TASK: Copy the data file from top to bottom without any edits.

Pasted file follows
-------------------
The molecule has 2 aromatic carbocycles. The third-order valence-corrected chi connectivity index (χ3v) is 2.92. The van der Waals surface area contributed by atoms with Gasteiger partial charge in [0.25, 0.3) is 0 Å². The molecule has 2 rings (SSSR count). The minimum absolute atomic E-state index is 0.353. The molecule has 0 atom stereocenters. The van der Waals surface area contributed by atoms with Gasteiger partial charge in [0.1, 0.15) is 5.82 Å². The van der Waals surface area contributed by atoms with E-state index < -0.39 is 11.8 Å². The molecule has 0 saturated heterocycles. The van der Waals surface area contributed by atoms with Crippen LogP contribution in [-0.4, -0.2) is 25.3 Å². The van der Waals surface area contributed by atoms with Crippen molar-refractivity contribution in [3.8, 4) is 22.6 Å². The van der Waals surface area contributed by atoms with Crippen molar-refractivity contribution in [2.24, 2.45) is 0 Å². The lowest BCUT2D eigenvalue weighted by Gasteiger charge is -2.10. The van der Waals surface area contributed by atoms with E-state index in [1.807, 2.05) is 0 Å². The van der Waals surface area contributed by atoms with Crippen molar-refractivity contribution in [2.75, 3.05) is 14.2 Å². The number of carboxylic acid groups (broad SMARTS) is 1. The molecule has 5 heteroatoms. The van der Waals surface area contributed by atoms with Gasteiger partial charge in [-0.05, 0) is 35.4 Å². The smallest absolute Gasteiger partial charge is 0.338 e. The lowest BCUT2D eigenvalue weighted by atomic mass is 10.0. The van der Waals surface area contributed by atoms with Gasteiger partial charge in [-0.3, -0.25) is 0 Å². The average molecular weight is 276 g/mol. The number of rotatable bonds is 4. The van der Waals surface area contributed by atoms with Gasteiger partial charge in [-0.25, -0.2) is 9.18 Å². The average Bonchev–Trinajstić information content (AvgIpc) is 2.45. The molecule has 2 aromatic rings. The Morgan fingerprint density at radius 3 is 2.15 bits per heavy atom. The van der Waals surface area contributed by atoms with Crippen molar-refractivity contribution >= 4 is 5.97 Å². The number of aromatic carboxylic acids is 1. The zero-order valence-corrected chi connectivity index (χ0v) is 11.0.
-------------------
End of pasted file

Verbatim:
The molecule has 2 aromatic carbocycles. The third-order valence-corrected chi connectivity index (χ3v) is 2.92. The van der Waals surface area contributed by atoms with Gasteiger partial charge in [0.25, 0.3) is 0 Å². The molecule has 2 rings (SSSR count). The minimum absolute atomic E-state index is 0.353. The molecule has 0 atom stereocenters. The van der Waals surface area contributed by atoms with Gasteiger partial charge in [0.1, 0.15) is 5.82 Å². The van der Waals surface area contributed by atoms with E-state index < -0.39 is 11.8 Å². The molecule has 0 saturated heterocycles. The van der Waals surface area contributed by atoms with Crippen LogP contribution in [-0.4, -0.2) is 25.3 Å². The van der Waals surface area contributed by atoms with Crippen molar-refractivity contribution in [3.8, 4) is 22.6 Å². The van der Waals surface area contributed by atoms with Crippen molar-refractivity contribution in [2.24, 2.45) is 0 Å². The lowest BCUT2D eigenvalue weighted by Gasteiger charge is -2.10. The van der Waals surface area contributed by atoms with E-state index in [1.807, 2.05) is 0 Å². The van der Waals surface area contributed by atoms with Crippen molar-refractivity contribution in [2.75, 3.05) is 14.2 Å². The number of carboxylic acid groups (broad SMARTS) is 1. The molecule has 5 heteroatoms. The van der Waals surface area contributed by atoms with Gasteiger partial charge in [-0.05, 0) is 35.4 Å². The smallest absolute Gasteiger partial charge is 0.338 e. The lowest BCUT2D eigenvalue weighted by atomic mass is 10.0. The van der Waals surface area contributed by atoms with Gasteiger partial charge in [-0.3, -0.25) is 0 Å². The average molecular weight is 276 g/mol. The number of rotatable bonds is 4. The van der Waals surface area contributed by atoms with Gasteiger partial charge in [-0.25, -0.2) is 9.18 Å². The average Bonchev–Trinajstić information content (AvgIpc) is 2.45. The molecule has 2 aromatic rings. The Morgan fingerprint density at radius 3 is 2.15 bits per heavy atom. The van der Waals surface area contributed by atoms with Crippen molar-refractivity contribution >= 4 is 5.97 Å². The number of aromatic carboxylic acids is 1. The zero-order valence-corrected chi connectivity index (χ0v) is 11.0.